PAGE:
Claire Tree is a singer/dancer who goes after what she wants in a straight-forward, no-nonsense manner, so when she finds herself in the New York City hotel-suite, in fashionable Peacock ...
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Jay Rountree, son of a wealthy manufacturer and young, rising businessman, gets caught up in a web involving an escort service or 'party girls.' While eluding the wily Diana Holster, the ... See full summary »
Douglas Fairbanks Jr.,
A ne'er-do-well husband, after years of abusing his wife, disappears with their son, and winds up selling him to a wealthy family. Years later, the wife--now a world-famous opera singer--... See full summary »
Fuller Mellish Jr.
Claire Tree is a singer/dancer who goes after what she wants in a straight-forward, no-nonsense manner, so when she finds herself in the New York City hotel-suite, in fashionable Peacock Alley, of Stoddard Clayton, she wastes no time. Claire wants to get married. But, Stoddard, whom she cares for very much, has several proposals directed at her, none of which sound remotely like a marriage proposal; Claire tells him, in her straight-forward, no-nonsense manner that she wants to get married because, in her words: "I'm running away from the doubts and uncertainty and problems of a woman who isn't married." Stoddard thinks that nuptial bonds is a stupid old-fashioned tradition and fatal to romance. She says any man who says that is lying, and when she departs his suite at the crack of dawn, she seems convinced Stoddard indeed believes what he said he believed. But Claire has another option awaiting her...a Texan from home, and she promptly accepts his marriage proposal. But the house ... Written by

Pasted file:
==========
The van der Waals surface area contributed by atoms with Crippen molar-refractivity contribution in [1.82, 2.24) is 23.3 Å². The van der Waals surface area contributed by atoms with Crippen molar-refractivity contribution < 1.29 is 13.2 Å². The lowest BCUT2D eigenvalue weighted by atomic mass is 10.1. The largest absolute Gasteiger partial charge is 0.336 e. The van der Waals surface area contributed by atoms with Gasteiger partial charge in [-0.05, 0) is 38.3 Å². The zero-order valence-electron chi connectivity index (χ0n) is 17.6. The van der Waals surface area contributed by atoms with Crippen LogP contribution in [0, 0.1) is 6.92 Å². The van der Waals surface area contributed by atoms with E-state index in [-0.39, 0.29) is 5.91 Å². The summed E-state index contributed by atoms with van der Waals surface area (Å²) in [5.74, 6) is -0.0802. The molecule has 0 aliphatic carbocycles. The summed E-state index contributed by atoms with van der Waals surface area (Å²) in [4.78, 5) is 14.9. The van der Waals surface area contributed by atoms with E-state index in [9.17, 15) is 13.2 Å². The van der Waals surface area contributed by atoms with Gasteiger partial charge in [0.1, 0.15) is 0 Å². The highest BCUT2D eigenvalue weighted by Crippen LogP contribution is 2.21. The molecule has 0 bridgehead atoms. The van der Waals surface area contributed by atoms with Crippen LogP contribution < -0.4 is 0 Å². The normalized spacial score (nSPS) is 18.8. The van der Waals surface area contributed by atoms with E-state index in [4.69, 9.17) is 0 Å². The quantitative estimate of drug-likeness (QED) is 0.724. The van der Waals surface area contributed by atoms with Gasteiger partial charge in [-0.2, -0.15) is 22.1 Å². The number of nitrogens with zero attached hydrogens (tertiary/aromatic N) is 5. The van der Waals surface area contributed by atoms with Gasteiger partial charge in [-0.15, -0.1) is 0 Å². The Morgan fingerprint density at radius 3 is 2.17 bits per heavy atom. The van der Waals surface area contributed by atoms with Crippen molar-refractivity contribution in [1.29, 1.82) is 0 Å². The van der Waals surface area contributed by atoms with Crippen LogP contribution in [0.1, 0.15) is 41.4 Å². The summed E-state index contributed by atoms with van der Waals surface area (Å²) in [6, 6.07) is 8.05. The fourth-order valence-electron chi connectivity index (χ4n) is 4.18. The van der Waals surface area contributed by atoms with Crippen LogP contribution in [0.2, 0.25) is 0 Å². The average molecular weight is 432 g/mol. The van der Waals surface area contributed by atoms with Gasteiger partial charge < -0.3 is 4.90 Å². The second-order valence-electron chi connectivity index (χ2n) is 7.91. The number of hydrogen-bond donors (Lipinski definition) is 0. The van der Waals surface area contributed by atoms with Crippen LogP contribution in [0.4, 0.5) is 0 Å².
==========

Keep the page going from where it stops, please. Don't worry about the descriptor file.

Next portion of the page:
Les Adams <firstname.lastname@example.org>
Completed in the fall of 1929, and copyrighted in November 1929, the film was not released until January 1930; although it was never reviewed in either weekly Variety or the New York Times, records indicate that it opened in New York City 2 February 1930 at Loew's Brooklyn Theatre, a month after its national release, and seems to have been overlooked by the critics, either accidentally or purposefully. See more »
Not surprisingly, Mae Murray tried to sue Tiffany Studios for nearly $2 million!
"Peacock Alley" is just plain awful. True, the DVD under review is missing its ten-minutes Technicolor sequence in which Mae Murray moves her lips to a voice dubber's rendition of "In My Dreams, You Still Belong To Me", but frankly not even Al Jolson could save this absolutely dreadful non-movie in which the characters just stand around and declaim gosh-awful dialogue for what seems like two hours. As to who give the worst performance? That's easy. Mae Murray. As to who is the most unflatteringly photo-graphed heroine in movie history? That's easy. Mae Murray. Who wears the worst make-up, the worst clothes, the worst hair style? Mae Murray. In fact, very sad to say, Mae Murray looks a total wreck, and as an actress she's a total write-off. True, her co-star, George Barraud, runs Mae close in the bad acting stakes. He seems to be under the delusion that he's on a stage rather than a film set. Maybe Marcel De Sano, fresh from directing Charles Boyer and Huguette Duflos in the French version of "The Trial of Mary Dugan" (1929) at M-G-M, had a limited command of English? In any case, this movie helped to put paid to Mae Murray's career. She had a good role in Lowell Sherman's "Bachelor Apartment" (1931) and then co-starred opposite him in "High Stakes" (also 1931). That was the end of her acting career. In 1949, she re-emerged as a producer in England with "Dick Barton Strikes Back", followed by "Come Dance with Me" and "Shadow of the Past" (both 1950).
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